When you’ve had a long, miserable day at work and you crash down on the sofa longing for an early retirement or a merciful early death, the absolute last thing on your mind is getting up to cook an elaborate meal. But the next time that inevitable fast food temptation takes over, bear in mind that researchers have now pinpointed the busiest times when people are ordering pizzas and Chinese dumplings online, so you can avoid the fast food rush hours.
The big data research, to be published by the Royal Society, found two ‘twin peaks’ in all the countries – at 7pm and then at 2am.
The 7pm bump makes total sense: when people are home from work. But the 2am peak is more interesting. No doubt there’ll be a contingent of people coming home from a night out and longing for a drunken snack but, according to researchers, that’s not the main driving factor.
Explaining the 2am rush, researchers Nicolas Alvarado and Tyler Stevenson argued that it shows how human biology, such as wanting “energy balance” in terms of intake, had switched to the internet age.
He said it shows a modern form of “foraging behaviour” and how the primeval hunting instinct has now moved to late-night searching on the internet.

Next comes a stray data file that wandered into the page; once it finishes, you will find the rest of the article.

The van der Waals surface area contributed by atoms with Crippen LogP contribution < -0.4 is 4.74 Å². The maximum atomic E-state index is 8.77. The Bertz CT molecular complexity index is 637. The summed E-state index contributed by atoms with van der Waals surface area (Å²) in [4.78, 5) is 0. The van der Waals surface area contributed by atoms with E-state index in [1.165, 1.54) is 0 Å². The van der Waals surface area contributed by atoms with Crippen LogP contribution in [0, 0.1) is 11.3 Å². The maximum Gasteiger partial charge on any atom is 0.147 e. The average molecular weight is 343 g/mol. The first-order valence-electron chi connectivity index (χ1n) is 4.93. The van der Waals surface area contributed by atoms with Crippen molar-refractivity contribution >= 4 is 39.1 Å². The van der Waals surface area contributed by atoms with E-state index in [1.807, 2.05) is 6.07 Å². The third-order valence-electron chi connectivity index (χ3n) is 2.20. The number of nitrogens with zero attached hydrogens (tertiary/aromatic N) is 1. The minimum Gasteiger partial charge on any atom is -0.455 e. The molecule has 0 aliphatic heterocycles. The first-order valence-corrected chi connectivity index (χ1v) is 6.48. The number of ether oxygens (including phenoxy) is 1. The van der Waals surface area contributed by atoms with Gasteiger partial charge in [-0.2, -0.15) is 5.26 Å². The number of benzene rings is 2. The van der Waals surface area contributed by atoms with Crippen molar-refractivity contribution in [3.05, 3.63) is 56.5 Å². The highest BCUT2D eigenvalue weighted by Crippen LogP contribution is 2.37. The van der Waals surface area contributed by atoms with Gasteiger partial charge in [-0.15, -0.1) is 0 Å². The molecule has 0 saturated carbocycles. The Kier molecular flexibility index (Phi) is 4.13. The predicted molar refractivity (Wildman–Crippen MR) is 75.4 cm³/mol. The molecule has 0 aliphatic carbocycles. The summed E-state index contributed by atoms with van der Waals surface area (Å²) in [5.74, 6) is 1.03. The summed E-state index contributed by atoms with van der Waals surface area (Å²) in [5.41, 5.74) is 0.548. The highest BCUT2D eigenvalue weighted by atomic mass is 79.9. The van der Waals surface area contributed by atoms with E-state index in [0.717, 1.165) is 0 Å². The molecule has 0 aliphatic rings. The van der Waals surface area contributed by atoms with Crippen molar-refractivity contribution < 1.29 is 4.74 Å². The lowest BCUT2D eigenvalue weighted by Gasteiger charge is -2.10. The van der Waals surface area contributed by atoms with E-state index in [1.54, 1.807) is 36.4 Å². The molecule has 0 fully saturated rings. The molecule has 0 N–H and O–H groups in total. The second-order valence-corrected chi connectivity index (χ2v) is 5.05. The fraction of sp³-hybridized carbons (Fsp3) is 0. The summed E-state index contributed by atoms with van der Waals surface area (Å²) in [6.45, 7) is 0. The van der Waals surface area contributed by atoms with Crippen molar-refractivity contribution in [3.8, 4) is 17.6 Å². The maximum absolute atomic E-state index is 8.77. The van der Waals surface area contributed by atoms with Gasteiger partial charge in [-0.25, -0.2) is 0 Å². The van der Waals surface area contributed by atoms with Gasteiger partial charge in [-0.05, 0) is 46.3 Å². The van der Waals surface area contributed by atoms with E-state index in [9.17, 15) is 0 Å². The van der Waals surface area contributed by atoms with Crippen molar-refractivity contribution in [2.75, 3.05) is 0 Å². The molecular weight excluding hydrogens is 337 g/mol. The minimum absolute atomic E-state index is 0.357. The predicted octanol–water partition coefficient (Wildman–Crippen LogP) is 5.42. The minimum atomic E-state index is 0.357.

“All organisms have strategies to locate and consume nutrients and food necessary for survival,” says Dr Stevenson.
The latest studies confirms earlier research that pinpointed the exact time and day when Brits are most likely to order a takeaway.
A 2016 survey found that 7.24pm on Friday night was prime takeaway time in UK households. What’s more, the average Brit will shell out a mouth-watering £28,420 in their lifetime on takeaways, according to the research.
So if you’re looking for a speedy delivery next time, try to avoid the 7pm slot as this is more than likely going to be the busiest moment of the day for takeaways.
Just make sure, you know, you’re not having takeaways all the time and that you’re doing the occasional spot of exercise.